Which brings me back around to my first and my final must have. Character is king. Give me intriguing characters, interesting and engaging people, people I can recognise in situations that offer both challenge and fascination. Spice it all up with plenty of conflict, get those characters rubbing against each other (literally or otherwise), and I’m yours.



4 comments:

  1. Lately, a woman I know told me she couldn't remember my pen name (Jean Roberta), but thought it might be Nora Roberts! I was flattered. I know she has written an incredible number of novels, especially considering that she also writes under the name J.D. Robb.

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  2. ...My beloved Nora is something of a head-hopper, but I forgive her that because she knows what she’s doing.
    I contend that pretty much any story can be gripping if told well ...

    That's the ticket. The best writers can do anything they want and still make it art. Trick is to know the rules inside out, then go ahead and break them. Rest assured that Sonny Rollins, who has so many innovative credentials to his credit, can also play Mary Had A Little Lamb. Perfectly. And backwards.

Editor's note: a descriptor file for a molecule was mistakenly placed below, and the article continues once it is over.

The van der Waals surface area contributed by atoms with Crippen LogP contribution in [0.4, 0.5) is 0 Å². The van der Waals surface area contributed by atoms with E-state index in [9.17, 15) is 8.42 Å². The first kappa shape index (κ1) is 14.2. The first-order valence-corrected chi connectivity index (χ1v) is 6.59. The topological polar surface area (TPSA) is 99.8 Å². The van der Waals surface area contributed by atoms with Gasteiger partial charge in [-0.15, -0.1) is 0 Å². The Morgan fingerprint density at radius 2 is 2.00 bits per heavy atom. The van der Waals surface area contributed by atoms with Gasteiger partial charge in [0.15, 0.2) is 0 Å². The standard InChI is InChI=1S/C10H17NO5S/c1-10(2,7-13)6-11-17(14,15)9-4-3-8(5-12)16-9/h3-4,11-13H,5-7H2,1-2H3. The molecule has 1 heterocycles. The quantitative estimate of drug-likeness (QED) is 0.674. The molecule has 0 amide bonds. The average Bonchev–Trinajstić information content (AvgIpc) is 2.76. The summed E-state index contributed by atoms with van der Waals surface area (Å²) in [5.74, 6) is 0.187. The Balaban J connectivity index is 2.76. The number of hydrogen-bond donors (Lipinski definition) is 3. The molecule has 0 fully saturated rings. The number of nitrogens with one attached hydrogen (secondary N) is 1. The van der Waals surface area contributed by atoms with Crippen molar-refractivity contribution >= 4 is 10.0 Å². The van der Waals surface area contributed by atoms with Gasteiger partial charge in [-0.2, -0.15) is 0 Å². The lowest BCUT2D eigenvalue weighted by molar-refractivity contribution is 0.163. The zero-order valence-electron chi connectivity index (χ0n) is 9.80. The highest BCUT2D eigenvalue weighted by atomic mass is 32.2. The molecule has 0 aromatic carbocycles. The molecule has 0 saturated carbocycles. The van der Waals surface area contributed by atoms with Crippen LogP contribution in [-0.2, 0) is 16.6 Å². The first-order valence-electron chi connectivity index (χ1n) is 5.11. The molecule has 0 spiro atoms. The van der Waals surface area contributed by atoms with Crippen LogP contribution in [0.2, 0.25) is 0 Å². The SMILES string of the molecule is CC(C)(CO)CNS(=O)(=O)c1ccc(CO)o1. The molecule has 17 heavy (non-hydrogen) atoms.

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  3. I love your passion here. At the same time it sounds like we have very different taste. I believe in useful simplicity, and I think 'he said,' 'she went,' and 'they were' can provide a clean background that makes high points stand out clearly. I am all for experimentation with construction if a writer knows what they're doing, and there's the old adage that rules were made to be broken. That said, I care about grammatical correctness, and I particularly hate a weird tyranny of ungrammatical, stylistic pronouncements coming out of certain genres that makes some editors tear up sentences I've written correctly and insert mistakes. When I read books written with this now ubiquitous style (often touted for the strength and activity of its verbiage), I cringe not only because I don't enjoy it as a reader but also because my writer self has suffered too much from people trying to force me into it.

    Aaanyway, I am entering full grammar rant mode. I am glad you enjoy Nora Roberts!

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  4. Don't you find heroes who are always solid, capable and nice, and heroines who are strong, clever, independent and successful -- book after book -- to be a bit boring? I have never read *any* Nora Roberts (I will admit to having been put off by her head-hopping reputation), so I can't criticize her specifically, but my main problem with romance as a genre is that it tends to be pretty homogeneous.

    As for books without sex... if a book is well-written, I won't miss it. Lately I've been writing stories which don't necessarily describe every sex scene in detail. Sometimes I will just write the first moves... then end the chapter.